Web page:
2022 has been an absolute roller coaster for fintech. With lingering inflation and a recession on the horizon, the rest of the year will likely be just as volatile for fintech companies and investors. But just how bad have things been for fintechs worldwide, and what’s driving the decline in what was one of the hottest sectors in 2020 and 2021? Let’s take a look at the latest in fintech news from July 2022:
While Bitcoin and other digital currencies are widely accepted as higher-risk investments, even the more conservative investors were shocked when cryptocurrencies large and small endured crippling losses of more than 60% in just a few months.
For several years now, the crypto craze has captured the attention of individual and institutional investors, who were mesmerized by cryptocurrencies’ eye-popping returns. After claiming the throne as the top-performing asset of the decade in 2021, Bitcoin continued its ascent until November of that year, when gravity finally exerted its force and brought Bitcoin back to earth.
Since then, things have gone from bad to worse for crypto. Coinbase (NASDAQ: COIN), one of the largest crypto exchanges, is down over 75% year-to-date. In early July, Voyager, a cryptocurrency brokerage and lender, suddenly suspended all trading, withdrawals, and deposits. Days later, Voyager filed for bankruptcy and is on the verge of being delisted from the Toronto Stock Exchange. And Voyager wasn’t the only crypto lender to suffer such a fate in July. Vauld, a Singapore-based crypto exchange, suspended operations entirely, leaving investors high and dry.
Looming recession hitting fintech firms harder
The threat of a global recession is hitting fintech firms especially hard, causing many companies to rethink spending and even postpone planned IPOs. Jaidev Janardana, CEO of Zopa, a British digital bank, said, “The markets are not there – not for fin, not for tech.” Initially, the company had targeted a 2022 IPO, but the war in Ukraine, inflation, and other economic threats might interfere with that timeline.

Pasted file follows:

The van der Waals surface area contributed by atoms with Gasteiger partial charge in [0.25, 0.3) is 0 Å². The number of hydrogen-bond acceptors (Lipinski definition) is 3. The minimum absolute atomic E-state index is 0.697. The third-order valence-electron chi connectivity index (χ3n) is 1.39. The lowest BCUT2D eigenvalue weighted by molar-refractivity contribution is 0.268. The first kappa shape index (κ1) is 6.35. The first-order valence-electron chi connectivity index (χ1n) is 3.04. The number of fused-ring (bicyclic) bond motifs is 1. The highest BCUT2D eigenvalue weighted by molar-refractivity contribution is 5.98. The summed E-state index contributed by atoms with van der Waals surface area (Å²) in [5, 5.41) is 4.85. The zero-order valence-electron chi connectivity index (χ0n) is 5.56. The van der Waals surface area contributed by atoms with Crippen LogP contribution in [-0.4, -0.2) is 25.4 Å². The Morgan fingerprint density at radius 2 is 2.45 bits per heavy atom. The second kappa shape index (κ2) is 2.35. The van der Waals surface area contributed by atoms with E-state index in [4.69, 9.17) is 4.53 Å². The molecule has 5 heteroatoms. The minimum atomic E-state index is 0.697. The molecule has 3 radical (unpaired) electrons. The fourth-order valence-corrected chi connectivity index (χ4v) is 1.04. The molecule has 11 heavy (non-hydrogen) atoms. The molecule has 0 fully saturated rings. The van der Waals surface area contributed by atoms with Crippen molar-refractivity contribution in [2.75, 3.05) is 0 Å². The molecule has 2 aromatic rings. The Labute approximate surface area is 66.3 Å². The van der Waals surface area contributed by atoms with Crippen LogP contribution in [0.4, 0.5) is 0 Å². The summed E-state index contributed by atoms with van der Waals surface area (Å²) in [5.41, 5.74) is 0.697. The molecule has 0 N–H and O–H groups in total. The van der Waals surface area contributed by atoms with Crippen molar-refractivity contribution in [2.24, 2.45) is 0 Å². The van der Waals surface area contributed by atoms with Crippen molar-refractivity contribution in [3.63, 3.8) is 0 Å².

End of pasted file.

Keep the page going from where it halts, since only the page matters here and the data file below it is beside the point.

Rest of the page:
Janardana isn’t alone in identifying the lull in investor activity within the fintech space. Raising money for fintechs used to be a breeze, but lately, investors have slammed on the brakes and put the engines in reverse. In 2021, fintech companies landed investments exceeding €210 billion, but signs seem to be pointing toward a funding drought here in the second half of 2022. Iana Dimitrova, CEO of OpenPayd (a Banking as a Service, or BaaS platform), said, “within the investment community, the mood is very grim.” Other fintech CEOs are forecasting a reckoning of fintech companies that includes consolidation and closures.
Investors saying “not now” to BNPL
BNPL, or ‘buy now, pay later,’ was all the rage for investors in 2020 and 2021. As people stayed home and spent money shopping online, fintechs and BNPL were booming. But now, with recessionary risks on the rise and inflation impacting nearly every sector, investors are saying “not now” to BNPL. The challenges of recession and inflation, coupled with the potential for additional regulations, have led to investors thinking twice about putting more money into BNPL.
Fintech layoffs on the rise
For many fintech companies, the hiring spree has officially ended – or, more accurately, a screeching halt. Companies are now turning to layoffs to keep costs down and stay afloat. Klarna, the Swedish fintech and one of the largest BNPL companies in the world, announced plans to lay off 10% of its workforce, citing a need to cut costs as it prepares to raise a new round of funding.
Overall, fintech has sustained some of the worst layoffs of any industry, topping both crypto and real estate companies. In addition to Klarna letting go of roughly 700 employees, Robinhood laid off 9% of its employees earlier in 2022, while MainStreet, an American fintech, slashed its workforce by a whopping 30% in May 2022.
Fintech is down but not out; here’s where there’s hope
Though the fintech industry is reeling, not all fintechs are struggling. Here’s where we think fintech is heading and where there’s hope for growth in the coming months and years.
Open banking & payment processing
Open banking, which enables businesses to integrate third-party payment processing technologies safely, has drawn the attention of investors around the globe. According to a report, 43% of large financial institutions have already started using open banking. On the investment side, venture capitalists appear to have shifted their focus from crypto and BNPL to more practical investments like open banking, digital payments, and building a more efficient payment processing infrastructure.
Earlier in 2022, Checkout.com, a British payment solution provider, raised a whopping €1 billion series D at an eye-popping €40 billion valuation. Other UK-based fintechs who successfully raised money in 2022 include Paddle, a payments infrastructure startup that closed a €200 million Series D in May, and Bud, a fintech offering open banking solutions, which closed an €80 million B round in June.
The bottom line
The remainder of 2022 will be an interesting one for the fintech world. While investors are writing smaller checks and being more selective with their investments, innovative companies continue to attract investors. Though the fintech outlook looks bleak at this particular moment, we seem to be witnessing an inevitable market correction (many are even deeming this the bursting of the tech bubble). The result points to a move away from trendy investments like BNPL and crypto and toward more stable, profitable fintech solutions like open banking and payment processing infrastructure.